Platforms to test and demonstrate sustainable soil management for potatoes


At the time that this project was commissioned, AHDB were supporting other projects on soil management: 

  • AHDB Cereals and Oilseeds PR574  Platforms to test and demonstrate sustainable soil management: integration of major UK field experiments 
  • AHDB potatoes Project R459 Improving cultivation practices in potatoes
  • AHDB potatoes Project R444 Managing cultivations and cover crops for improved profitability and environmental benefits in potatoes 

This project aligned with the other projects, using the same methodologies to characterise soil structure and stability and where possible collecting samples from the same experiments. Project R459 examined different depths of cultivation. This project used multiple field experiments, where potatoes were grown under commercial production, to test the impact of a range of practices on soil physical quality. These included cultivation or destoning depths, alternative cultivation systems, organic matter additions and the impact of potato production on long-term soil conditions. Multiple indexes of soil physical quality were used and compared.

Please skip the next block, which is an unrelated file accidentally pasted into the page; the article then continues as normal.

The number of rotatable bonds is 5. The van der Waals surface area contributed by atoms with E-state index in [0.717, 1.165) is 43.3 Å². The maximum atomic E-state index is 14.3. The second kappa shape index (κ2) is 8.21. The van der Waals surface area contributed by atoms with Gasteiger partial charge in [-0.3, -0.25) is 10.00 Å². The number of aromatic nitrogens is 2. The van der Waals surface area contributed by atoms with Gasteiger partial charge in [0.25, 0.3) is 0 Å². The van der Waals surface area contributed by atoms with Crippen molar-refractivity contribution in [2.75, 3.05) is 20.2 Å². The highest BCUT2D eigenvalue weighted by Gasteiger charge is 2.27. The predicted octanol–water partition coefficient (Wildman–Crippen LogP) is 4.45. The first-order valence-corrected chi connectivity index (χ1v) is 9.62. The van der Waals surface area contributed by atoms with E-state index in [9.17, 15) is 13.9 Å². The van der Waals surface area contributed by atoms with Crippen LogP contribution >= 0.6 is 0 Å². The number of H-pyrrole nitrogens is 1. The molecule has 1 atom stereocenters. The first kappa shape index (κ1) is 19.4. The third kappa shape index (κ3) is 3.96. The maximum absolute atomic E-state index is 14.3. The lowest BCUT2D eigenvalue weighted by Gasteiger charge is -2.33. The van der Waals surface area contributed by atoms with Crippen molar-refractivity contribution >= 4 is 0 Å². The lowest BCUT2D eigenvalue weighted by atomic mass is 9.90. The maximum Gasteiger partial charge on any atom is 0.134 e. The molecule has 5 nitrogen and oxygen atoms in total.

Key Findings

  • Repeated soil sampling at GPS located points provides a useful way of monitoring soil conditions and linking them to management practices. The selection of sampling sites can be guided by rapid in-situ field measurements such a vane shear strength or VESS (Visual Evaluation of Soil Structure).
  • There are multiple measures of soil physical quality and the best one or combination depends on the specific hypothesis to be tested.
  • Cultivation and destoning operations should be no deeper than necessary and timed so that the soil is drier than the plastic limit.
  • Deep destoning did not result in better soil conditions than shallow destoning.
  • Applications of municipal compost over multiple years prior to potato cropping produced less-dense, softer, more-stable soil (than no application), particularly at 15 and 20 cm depths into the potato beds. While there can be some detrimental effects to soil quality associated with potato harvest the compost addition ameliorated some of these effects.
  • Carefully managed potato crops, cultivated and harvested when the soil conditions were near to optimal did not leave a detrimental legacy within the ploughing depth for subsequent crops, although there was some evidence of subsoil compaction.
Project code:
01 October 2012 - 12 January 2016
Project leader:
Blair McKenzie


11140022 Soil Platforms FINAL